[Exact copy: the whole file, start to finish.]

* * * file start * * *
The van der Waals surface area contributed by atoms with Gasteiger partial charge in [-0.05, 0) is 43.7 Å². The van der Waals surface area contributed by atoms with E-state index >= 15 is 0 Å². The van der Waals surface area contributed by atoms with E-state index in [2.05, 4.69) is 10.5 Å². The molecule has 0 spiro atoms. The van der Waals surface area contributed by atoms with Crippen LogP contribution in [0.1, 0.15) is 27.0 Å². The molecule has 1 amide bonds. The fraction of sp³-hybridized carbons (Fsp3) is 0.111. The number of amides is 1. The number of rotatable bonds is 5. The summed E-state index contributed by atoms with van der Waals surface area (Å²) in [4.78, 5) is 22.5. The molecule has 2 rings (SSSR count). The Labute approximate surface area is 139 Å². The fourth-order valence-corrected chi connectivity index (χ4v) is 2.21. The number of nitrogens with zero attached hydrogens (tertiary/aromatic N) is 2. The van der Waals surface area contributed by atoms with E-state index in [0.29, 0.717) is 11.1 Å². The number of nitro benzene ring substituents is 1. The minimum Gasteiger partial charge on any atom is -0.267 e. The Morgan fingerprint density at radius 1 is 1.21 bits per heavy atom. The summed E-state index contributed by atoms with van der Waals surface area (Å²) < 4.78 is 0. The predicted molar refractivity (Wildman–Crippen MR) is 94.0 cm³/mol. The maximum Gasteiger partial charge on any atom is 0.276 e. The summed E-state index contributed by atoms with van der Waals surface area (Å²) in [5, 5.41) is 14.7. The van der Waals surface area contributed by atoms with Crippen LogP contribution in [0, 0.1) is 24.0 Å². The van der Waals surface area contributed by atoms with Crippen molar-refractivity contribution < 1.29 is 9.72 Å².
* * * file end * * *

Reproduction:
The van der Waals surface area contributed by atoms with Gasteiger partial charge in [-0.05, 0) is 43.7 Å². The van der Waals surface area contributed by atoms with E-state index >= 15 is 0 Å². The van der Waals surface area contributed by atoms with E-state index in [2.05, 4.69) is 10.5 Å². The molecule has 0 spiro atoms. The van der Waals surface area contributed by atoms with Crippen LogP contribution in [0.1, 0.15) is 27.0 Å². The molecule has 1 amide bonds. The fraction of sp³-hybridized carbons (Fsp3) is 0.111. The number of amides is 1. The number of rotatable bonds is 5. The summed E-state index contributed by atoms with van der Waals surface area (Å²) in [4.78, 5) is 22.5. The molecule has 2 rings (SSSR count). The Labute approximate surface area is 139 Å². The fourth-order valence-corrected chi connectivity index (χ4v) is 2.21. The number of nitrogens with zero attached hydrogens (tertiary/aromatic N) is 2. The van der Waals surface area contributed by atoms with E-state index in [0.29, 0.717) is 11.1 Å². The number of nitro benzene ring substituents is 1. The minimum Gasteiger partial charge on any atom is -0.267 e. The Morgan fingerprint density at radius 1 is 1.21 bits per heavy atom. The summed E-state index contributed by atoms with van der Waals surface area (Å²) < 4.78 is 0. The predicted molar refractivity (Wildman–Crippen MR) is 94.0 cm³/mol. The maximum Gasteiger partial charge on any atom is 0.276 e. The summed E-state index contributed by atoms with van der Waals surface area (Å²) in [5, 5.41) is 14.7. The van der Waals surface area contributed by atoms with Crippen LogP contribution in [0, 0.1) is 24.0 Å². The van der Waals surface area contributed by atoms with Crippen molar-refractivity contribution < 1.29 is 9.72 Å².